Top 10 Players Who Like Great Classic Country:

10. Cody Allen – God’s Gonna Cut You Down (Cash); Outsiders (Church)
9. Wade Miley – Thank God I’m a Country Boy (John Denver), Backwoods (Justin Moore)
8. Kevin Gregg – A Country Boy Can Survive (Hank Jr.)
7. Alex Wilson – Snake Farm (Ray Wylie Hubbard)
6. Daniel Mengden – Long-Haired Country Boy (Charlie Daniels)
5. David Robertson, Kendall Graveman – Sweet Home Alabama (Skynyrd)
4. Lucas Harrell – When the Man Comes Around (Johnny Cash)
3. Devin Mesoraco – Fishin’ in the Dark (Nitty Gritty Dirt Band)
2. David Ross – Roll On (Eighteen Wheeler) (Alabama)
1. Mark Lowe, Adam LaRoche – Copperhead Road (Steve Earle)

Top 7 Elite Baseball Players Who Like Great Country:

7. Mark Buehrle – The Wind (ZBB)
6. Matt Holliday – Chicken Fried (ZBB)
5. John Lackey – Friends in Low Places (Garth Brooks)
4. Jake Peavy – Ramblin’ Fever (Haggard)
3. Adam Wainwright – Song of the South (Alabama)
2. Matt Carpenter – Long Hot Summer Day (Turnpike Troubadours cover)
1. Madison Bumgarner – Fire on the Mountain (Marshall Tucker Band); Simple Man (Lynyrd Skynyrd)

Top 5 Weirdest Country Combos:

5. Bryce Harper – Wagon Wheel (Darius Rucker cover); Flower (Moby); Boyfriend (Bieber); The Best is Yet to Come (Sinatra)
4. Andrew Cashner – Chillin’ It (Cole Swindell); How to Be the Man (Riff Raff)
3. Paul GoldSchmidt – It’z Just What We Do (FGL) and We Went (Randy Houser); One Step Closer (Linkin Park)
2. Matt Cain – She Thinks My Tractor’s Sexy (Kenny Chesney); Hillbilly Deluxe (Brooks & Dunn); Men in Black (Will Smith); Team (Iggy Azalea)
1. Dillon Gee – Shotgun (Randy Rogers Band); Nuthin’ But a “G” Thang (Dr. Dre & Snoop)

There are plenty of very good players with very good song choices that I haven’t mentioned in the lists above. These players are probably the core of baseball country: significant baseball talent and above average country music choices.  See, e.g., Ross Ohlendorf/ Brent Morel/ Matt Wieters (Barefoot Bluejean Night), Joe Blanton/ Jeff Clement (Hillbilly Deluxe), Joe Paterson (How Bad Do You Want It), Chris Owings (Sunny and 75), Andrew Benintendi (I Love This Life); Billy Butler (Chillin’ It, Drunk on You); Gordon Beckham (Chicken Fried); Jarrod Saltalamacchia (Eight Second Ride); Paul Janish (Ain’t Going Down till the Sun Comes Up); Travis Wood (You Can’t Hide Redneck).  The good taste of baseball talents like these perk our ears up when we least expect it and let us rock out to 15 or so seconds of a nice country song when we’re already living life pretty good at a baseball game.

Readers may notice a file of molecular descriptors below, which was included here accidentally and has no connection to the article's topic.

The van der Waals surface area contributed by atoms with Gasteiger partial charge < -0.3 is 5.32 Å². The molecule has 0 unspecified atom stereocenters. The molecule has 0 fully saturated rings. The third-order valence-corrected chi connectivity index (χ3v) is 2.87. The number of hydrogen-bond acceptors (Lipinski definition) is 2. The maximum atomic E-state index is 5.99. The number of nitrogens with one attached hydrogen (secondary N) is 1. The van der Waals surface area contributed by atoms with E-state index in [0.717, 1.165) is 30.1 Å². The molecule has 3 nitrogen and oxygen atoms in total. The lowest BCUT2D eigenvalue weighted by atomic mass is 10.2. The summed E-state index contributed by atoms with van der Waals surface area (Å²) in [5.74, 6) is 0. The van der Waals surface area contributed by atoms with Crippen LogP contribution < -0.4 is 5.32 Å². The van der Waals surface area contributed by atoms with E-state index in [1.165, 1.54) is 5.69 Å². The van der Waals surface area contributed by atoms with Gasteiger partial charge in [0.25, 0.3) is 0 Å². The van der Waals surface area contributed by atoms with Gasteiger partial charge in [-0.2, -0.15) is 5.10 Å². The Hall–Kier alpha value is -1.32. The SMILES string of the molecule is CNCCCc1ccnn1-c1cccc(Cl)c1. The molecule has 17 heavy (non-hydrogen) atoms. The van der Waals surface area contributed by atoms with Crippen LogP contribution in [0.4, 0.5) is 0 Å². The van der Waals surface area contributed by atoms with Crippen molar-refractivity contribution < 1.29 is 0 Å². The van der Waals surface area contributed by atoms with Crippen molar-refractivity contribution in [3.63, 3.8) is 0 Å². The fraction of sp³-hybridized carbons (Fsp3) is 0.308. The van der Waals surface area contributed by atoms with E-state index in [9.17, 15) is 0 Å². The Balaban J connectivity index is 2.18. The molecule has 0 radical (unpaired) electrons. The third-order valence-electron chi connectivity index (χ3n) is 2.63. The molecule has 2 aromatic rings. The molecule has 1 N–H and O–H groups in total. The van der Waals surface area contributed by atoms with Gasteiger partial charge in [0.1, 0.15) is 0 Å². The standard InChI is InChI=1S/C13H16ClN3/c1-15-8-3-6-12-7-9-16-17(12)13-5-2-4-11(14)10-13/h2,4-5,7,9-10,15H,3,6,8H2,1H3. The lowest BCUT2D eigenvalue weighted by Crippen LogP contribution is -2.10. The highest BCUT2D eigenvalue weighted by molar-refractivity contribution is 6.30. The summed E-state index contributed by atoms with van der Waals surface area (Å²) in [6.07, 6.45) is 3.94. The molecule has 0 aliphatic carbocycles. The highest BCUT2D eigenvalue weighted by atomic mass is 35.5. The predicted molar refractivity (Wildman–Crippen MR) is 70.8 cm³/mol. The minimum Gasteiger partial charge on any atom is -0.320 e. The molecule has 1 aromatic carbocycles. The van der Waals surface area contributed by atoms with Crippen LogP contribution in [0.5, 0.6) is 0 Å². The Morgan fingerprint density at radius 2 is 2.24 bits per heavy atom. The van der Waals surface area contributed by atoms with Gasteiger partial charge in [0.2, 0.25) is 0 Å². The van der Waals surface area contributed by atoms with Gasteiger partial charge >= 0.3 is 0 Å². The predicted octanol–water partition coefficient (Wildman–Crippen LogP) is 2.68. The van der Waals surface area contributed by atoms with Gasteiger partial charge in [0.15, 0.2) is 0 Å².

Album Review: Gotta Be Me – Cody Johnson

Writing something about Cody Johnson is long overdue having looked down at my phone so many times to see that a song I was thoroughly enjoying was a Cody Johnson. I decided it made the most sense to consider CJ’s newest album to stay current, etc and expected to find almost exclusively great things to say.  But on a closer listening at just the material off Gotta Be Me, the story is a bit more mixed.  There are some great moments on the album but there are also some wide misses and a number of songs middling about somewhere in between.